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Government kicks off massive flu vaccine campaign with 400,000 extra doses

As New Zealand grapples with the coronavirus epidemic, the Government has kicked off its annual influenza vaccine campaign earlier than usual.

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The Prime Minister said later this week up to 1500 tests could be done per day. Source: 1 NEWS

It's hoped by preparing for the flu, it'll help manage the damage for hospitals during the Covid-19 outbreak.

As part of the push, around 400,000 more flu vaccines will be available this year compared to last year.

It'll be free for people who are pregnant, 65 or older, young children with a history of severe respiratory illness and people with certain chronic conditions, as well as healthcare workers.

Health Minister Dr David Clark is urging people to get the jab and get it early.

"Our strong advice is to get your flu vaccine early this year to protect yourself, your family and your colleagues against the spread of the flu," he said in a statement this morning, adding that they're prioritising people "who are most at risk".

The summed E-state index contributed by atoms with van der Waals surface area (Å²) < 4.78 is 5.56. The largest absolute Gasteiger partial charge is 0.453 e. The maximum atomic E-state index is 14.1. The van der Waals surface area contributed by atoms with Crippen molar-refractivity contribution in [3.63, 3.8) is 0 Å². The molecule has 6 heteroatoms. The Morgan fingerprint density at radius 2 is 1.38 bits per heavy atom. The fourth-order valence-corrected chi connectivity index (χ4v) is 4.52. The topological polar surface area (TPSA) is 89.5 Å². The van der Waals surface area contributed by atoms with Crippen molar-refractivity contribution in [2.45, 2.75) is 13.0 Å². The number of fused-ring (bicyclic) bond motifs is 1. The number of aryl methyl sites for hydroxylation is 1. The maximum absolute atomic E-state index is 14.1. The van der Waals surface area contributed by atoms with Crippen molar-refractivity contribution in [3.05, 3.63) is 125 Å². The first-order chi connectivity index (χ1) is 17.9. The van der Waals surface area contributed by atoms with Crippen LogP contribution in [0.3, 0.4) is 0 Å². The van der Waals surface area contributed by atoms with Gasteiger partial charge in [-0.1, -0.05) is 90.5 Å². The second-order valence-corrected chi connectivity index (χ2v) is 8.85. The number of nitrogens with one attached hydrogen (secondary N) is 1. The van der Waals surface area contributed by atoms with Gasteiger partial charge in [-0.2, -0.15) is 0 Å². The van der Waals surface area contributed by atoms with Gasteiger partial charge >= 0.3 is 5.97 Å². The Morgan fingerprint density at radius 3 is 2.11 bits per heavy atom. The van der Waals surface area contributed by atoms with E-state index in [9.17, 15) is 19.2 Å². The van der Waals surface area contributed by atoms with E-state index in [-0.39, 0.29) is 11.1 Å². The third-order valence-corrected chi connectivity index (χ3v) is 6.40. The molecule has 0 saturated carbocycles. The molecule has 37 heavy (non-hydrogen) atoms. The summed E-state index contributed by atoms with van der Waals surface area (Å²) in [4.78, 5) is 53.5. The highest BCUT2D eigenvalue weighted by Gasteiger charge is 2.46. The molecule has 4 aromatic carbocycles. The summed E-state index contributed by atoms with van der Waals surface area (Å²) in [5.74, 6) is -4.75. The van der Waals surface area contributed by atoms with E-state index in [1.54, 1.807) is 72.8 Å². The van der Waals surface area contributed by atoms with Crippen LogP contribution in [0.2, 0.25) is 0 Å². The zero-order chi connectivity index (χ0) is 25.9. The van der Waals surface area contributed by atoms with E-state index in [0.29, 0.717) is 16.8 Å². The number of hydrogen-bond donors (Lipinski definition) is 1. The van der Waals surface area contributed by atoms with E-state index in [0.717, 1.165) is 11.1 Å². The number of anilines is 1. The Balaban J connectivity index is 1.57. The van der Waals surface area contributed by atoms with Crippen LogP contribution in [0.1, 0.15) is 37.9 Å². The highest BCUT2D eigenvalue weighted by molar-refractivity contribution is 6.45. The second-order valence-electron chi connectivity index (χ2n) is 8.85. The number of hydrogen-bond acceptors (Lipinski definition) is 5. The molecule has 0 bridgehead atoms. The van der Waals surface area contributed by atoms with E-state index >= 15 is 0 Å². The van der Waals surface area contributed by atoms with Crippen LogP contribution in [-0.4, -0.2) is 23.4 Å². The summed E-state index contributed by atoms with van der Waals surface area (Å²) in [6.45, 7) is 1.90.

"Getting your vaccine will reduce your chances of catching the flu, and improve our ability to manage higher demand at hospitals from Covid-19."

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There is some utter nonsense doing the rounds, so Seven Sharp and Dr Michelle Dickinson investigate what’s not true. Source: Seven Sharp

People who aren't in the priority groups are asked to wait until April 13 to get vaccinated, so providers can focus on people at greatest risk.

The vaccine won't protect you from the coronavirus, which is an entirely different type of disease.

But if fewer people get sick from the flu, it'll free up beds in hospitals and curb demand on the health system as they continue to battle Covid-19.

Associate Health Minister Julie Anne Genter says there's been a huge demand for the flu vaccine across the world this year, saying the Government has "done well" in securing more doses than ever.

"Our healthcare workers are the heart of our health system and it is right we ensure they are able to continue working throughout the winter," she says.

"To make sure this happens I have asked DHBs to actively target people who qualify, including healthcare workers. This will include aged care workers, as well as doctors, nurses, and hospital staff."

The Government has also launched a major public health campaign to educate New Zealanders about simple steps everyone can take to help prevent the spread of the virus. $10 million has been allocated for this campaign.

Dr Clark encourages people to make sure they're following good health procedures such as coughing and sneezing into your elbow, washing your hands frequently and staying home if you're sick.

There are 12 confirmed cases of Covid-19 in New Zealand, in Auckland, Wellington and Dunedin.